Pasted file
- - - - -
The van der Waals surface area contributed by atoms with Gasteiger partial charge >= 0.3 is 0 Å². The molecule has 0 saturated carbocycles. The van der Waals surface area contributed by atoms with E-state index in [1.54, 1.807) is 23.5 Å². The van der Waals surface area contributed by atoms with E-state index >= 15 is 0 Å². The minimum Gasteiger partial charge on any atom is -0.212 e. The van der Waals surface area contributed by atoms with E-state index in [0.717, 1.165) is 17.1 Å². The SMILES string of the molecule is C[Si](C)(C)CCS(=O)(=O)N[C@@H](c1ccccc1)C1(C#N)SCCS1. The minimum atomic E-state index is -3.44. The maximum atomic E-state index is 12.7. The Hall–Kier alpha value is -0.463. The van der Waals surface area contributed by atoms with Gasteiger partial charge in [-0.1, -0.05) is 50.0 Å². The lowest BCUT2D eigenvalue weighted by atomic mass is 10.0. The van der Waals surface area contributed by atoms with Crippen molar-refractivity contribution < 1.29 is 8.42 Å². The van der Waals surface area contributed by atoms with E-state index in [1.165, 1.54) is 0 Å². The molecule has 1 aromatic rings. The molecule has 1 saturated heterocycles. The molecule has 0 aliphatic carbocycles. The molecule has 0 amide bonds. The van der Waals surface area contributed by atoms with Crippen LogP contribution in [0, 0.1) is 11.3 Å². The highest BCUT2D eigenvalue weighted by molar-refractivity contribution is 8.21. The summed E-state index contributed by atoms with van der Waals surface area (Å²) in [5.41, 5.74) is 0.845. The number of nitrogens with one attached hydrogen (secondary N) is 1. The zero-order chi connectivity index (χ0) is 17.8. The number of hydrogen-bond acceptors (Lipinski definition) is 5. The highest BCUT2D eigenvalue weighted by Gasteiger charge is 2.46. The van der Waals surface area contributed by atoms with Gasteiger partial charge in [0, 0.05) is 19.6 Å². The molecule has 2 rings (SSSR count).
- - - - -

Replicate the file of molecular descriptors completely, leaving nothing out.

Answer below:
The van der Waals surface area contributed by atoms with Gasteiger partial charge >= 0.3 is 0 Å². The molecule has 0 saturated carbocycles. The van der Waals surface area contributed by atoms with E-state index in [1.54, 1.807) is 23.5 Å². The van der Waals surface area contributed by atoms with E-state index >= 15 is 0 Å². The minimum Gasteiger partial charge on any atom is -0.212 e. The van der Waals surface area contributed by atoms with E-state index in [0.717, 1.165) is 17.1 Å². The SMILES string of the molecule is C[Si](C)(C)CCS(=O)(=O)N[C@@H](c1ccccc1)C1(C#N)SCCS1. The minimum atomic E-state index is -3.44. The maximum atomic E-state index is 12.7. The Hall–Kier alpha value is -0.463. The van der Waals surface area contributed by atoms with Gasteiger partial charge in [-0.1, -0.05) is 50.0 Å². The lowest BCUT2D eigenvalue weighted by atomic mass is 10.0. The van der Waals surface area contributed by atoms with Crippen molar-refractivity contribution < 1.29 is 8.42 Å². The van der Waals surface area contributed by atoms with E-state index in [1.165, 1.54) is 0 Å². The molecule has 1 aromatic rings. The molecule has 1 saturated heterocycles. The molecule has 0 aliphatic carbocycles. The molecule has 0 amide bonds. The van der Waals surface area contributed by atoms with Crippen LogP contribution in [0, 0.1) is 11.3 Å². The highest BCUT2D eigenvalue weighted by molar-refractivity contribution is 8.21. The summed E-state index contributed by atoms with van der Waals surface area (Å²) in [5.41, 5.74) is 0.845. The number of nitrogens with one attached hydrogen (secondary N) is 1. The zero-order chi connectivity index (χ0) is 17.8. The number of hydrogen-bond acceptors (Lipinski definition) is 5. The highest BCUT2D eigenvalue weighted by Gasteiger charge is 2.46. The van der Waals surface area contributed by atoms with Gasteiger partial charge in [0, 0.05) is 19.6 Å². The molecule has 2 rings (SSSR count).